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A semi-automated measuring system of brain diffusion and perfusion magnetic resonance imaging abnormalities in patients with multiple sclerosis based on the integration of coregistration and tissue…

Overview of attention for article published in BMC Medical Imaging, January 2016
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About this Attention Score

  • Above-average Attention Score compared to outputs of the same age (63rd percentile)
  • High Attention Score compared to outputs of the same age and source (80th percentile)

Mentioned by

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4 tweeters

Citations

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3 Dimensions

Readers on

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38 Mendeley
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Title
A semi-automated measuring system of brain diffusion and perfusion magnetic resonance imaging abnormalities in patients with multiple sclerosis based on the integration of coregistration and tissue segmentation procedures
Published in
BMC Medical Imaging, January 2016
DOI 10.1186/s12880-016-0108-1
Pubmed ID
Authors

Alfredo Revenaz, Massimiliano Ruggeri, Marcella Laganà, Niels Bergsland, Elisabetta Groppo, Marco Rovaris, Enrico Fainardi

Abstract

Diffusion-weighted imaging (DWI) and perfusion-weighted imaging (PWI) abnormalities in patients with multiple sclerosis (MS) are currently measured by a complex combination of separate procedures. Therefore, the purpose of this study was to provide a reliable method for reducing analysis complexity and obtaining reproducible results. We implemented a semi-automated measuring system in which different well-known software components for magnetic resonance imaging (MRI) analysis are integrated to obtain reliable measurements of DWI and PWI disturbances in MS. We generated the Diffusion/Perfusion Project (DPP) Suite, in which a series of external software programs are managed and harmonically and hierarchically incorporated by in-house developed Matlab software to perform the following processes: 1) image pre-processing, including imaging data anonymization and conversion from DICOM to Nifti format; 2) co-registration of 2D and 3D non-enhanced and Gd-enhanced T1-weighted images in fluid-attenuated inversion recovery (FLAIR) space; 3) lesion segmentation and classification, in which FLAIR lesions are at first segmented and then categorized according to their presumed evolution; 4) co-registration of segmented FLAIR lesion in T1 space to obtain the FLAIR lesion mask in the T1 space; 5) normal appearing tissue segmentation, in which T1 lesion mask is used to segment basal ganglia/thalami, normal appearing grey matter (NAGM) and normal appearing white matter (NAWM); 6) DWI and PWI map generation; 7) co-registration of basal ganglia/thalami, NAGM, NAWM, DWI and PWI maps in previously segmented FLAIR space; 8) data analysis. All these steps are automatic, except for lesion segmentation and classification. We developed a promising method to limit misclassifications and user errors, providing clinical researchers with a practical and reproducible tool to measure DWI and PWI changes in MS.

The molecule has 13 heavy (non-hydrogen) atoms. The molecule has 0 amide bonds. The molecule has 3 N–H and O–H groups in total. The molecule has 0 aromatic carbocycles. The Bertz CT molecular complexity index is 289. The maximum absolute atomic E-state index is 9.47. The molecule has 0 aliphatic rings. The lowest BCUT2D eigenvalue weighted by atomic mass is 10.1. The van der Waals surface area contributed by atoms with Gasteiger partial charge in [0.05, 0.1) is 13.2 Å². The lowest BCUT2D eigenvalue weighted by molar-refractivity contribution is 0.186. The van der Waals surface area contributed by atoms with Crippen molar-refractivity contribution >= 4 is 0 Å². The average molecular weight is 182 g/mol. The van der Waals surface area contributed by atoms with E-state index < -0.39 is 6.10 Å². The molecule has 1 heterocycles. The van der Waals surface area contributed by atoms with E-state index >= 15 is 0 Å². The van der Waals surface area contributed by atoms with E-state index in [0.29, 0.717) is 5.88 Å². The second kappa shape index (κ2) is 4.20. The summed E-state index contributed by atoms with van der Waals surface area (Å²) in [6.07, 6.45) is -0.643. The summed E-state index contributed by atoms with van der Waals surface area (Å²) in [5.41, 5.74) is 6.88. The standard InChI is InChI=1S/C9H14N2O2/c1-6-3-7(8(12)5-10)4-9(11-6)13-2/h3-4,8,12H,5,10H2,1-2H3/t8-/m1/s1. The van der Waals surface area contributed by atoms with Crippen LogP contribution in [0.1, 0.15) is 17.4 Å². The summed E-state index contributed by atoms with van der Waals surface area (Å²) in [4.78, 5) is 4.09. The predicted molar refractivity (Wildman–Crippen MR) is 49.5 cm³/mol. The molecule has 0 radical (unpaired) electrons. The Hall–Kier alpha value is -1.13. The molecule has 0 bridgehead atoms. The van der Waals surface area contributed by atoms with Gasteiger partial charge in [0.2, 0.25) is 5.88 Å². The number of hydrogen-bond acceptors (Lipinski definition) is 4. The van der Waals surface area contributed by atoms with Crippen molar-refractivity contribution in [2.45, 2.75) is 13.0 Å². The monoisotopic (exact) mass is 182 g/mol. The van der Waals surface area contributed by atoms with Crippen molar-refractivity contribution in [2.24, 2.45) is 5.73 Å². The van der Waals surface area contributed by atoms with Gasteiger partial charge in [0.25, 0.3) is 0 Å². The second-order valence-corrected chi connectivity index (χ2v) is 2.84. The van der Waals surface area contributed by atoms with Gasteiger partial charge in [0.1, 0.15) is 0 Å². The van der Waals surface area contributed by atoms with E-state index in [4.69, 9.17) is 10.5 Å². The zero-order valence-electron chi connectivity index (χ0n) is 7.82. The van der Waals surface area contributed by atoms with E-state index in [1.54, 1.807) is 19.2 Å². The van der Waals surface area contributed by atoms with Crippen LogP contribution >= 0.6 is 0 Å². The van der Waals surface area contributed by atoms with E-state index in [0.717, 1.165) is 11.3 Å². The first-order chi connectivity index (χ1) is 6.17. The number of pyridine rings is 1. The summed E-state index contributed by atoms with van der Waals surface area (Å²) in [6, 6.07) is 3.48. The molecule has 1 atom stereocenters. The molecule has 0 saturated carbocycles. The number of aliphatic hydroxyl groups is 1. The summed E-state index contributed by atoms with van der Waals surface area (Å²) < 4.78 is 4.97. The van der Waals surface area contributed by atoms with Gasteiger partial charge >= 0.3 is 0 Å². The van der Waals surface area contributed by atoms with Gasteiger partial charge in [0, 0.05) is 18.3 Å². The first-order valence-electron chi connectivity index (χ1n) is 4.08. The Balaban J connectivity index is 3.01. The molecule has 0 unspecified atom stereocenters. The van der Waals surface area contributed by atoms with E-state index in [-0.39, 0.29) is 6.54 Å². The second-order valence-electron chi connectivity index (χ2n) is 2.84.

Twitter Demographics

The data shown below were collected from the profiles of 4 tweeters who shared this research output. Click here to find out more about how the information was compiled.

Mendeley readers

The data shown below were compiled from readership statistics for 38 Mendeley readers of this research output. Click here to see the associated Mendeley record.

Geographical breakdown

Country Count As %
Brazil 1 3%
Unknown 37 97%

Demographic breakdown

Readers by professional status Count As %
Student > Master 11 29%
Student > Ph. D. Student 7 18%
Researcher 5 13%
Student > Bachelor 3 8%
Professor > Associate Professor 3 8%
Other 5 13%
Unknown 4 11%
Readers by discipline Count As %
Engineering 7 18%
Neuroscience 7 18%
Medicine and Dentistry 5 13%
Agricultural and Biological Sciences 3 8%
Computer Science 2 5%
Other 5 13%
Unknown 9 24%

Attention Score in Context

This research output has an Altmetric Attention Score of 3. This is our high-level measure of the quality and quantity of online attention that it has received. This Attention Score, as well as the ranking and number of research outputs shown below, was calculated when the research output was last mentioned on 21 January 2016.
All research outputs
#5,785,379
of 11,190,029 outputs
Outputs from BMC Medical Imaging
#75
of 246 outputs
Outputs of similar age
#120,237
of 333,329 outputs
Outputs of similar age from BMC Medical Imaging
#2
of 10 outputs
Altmetric has tracked 11,190,029 research outputs across all sources so far. This one is in the 48th percentile – i.e., 48% of other outputs scored the same or lower than it.
So far Altmetric has tracked 246 research outputs from this source. They receive a mean Attention Score of 2.1. This one has gotten more attention than average, scoring higher than 69% of its peers.
Older research outputs will score higher simply because they've had more time to accumulate mentions. To account for age we can compare this Altmetric Attention Score to the 333,329 tracked outputs that were published within six weeks on either side of this one in any source. This one has gotten more attention than average, scoring higher than 63% of its contemporaries.
We're also able to compare this research output to 10 others from the same source and published within six weeks on either side of this one. This one has scored higher than 8 of them.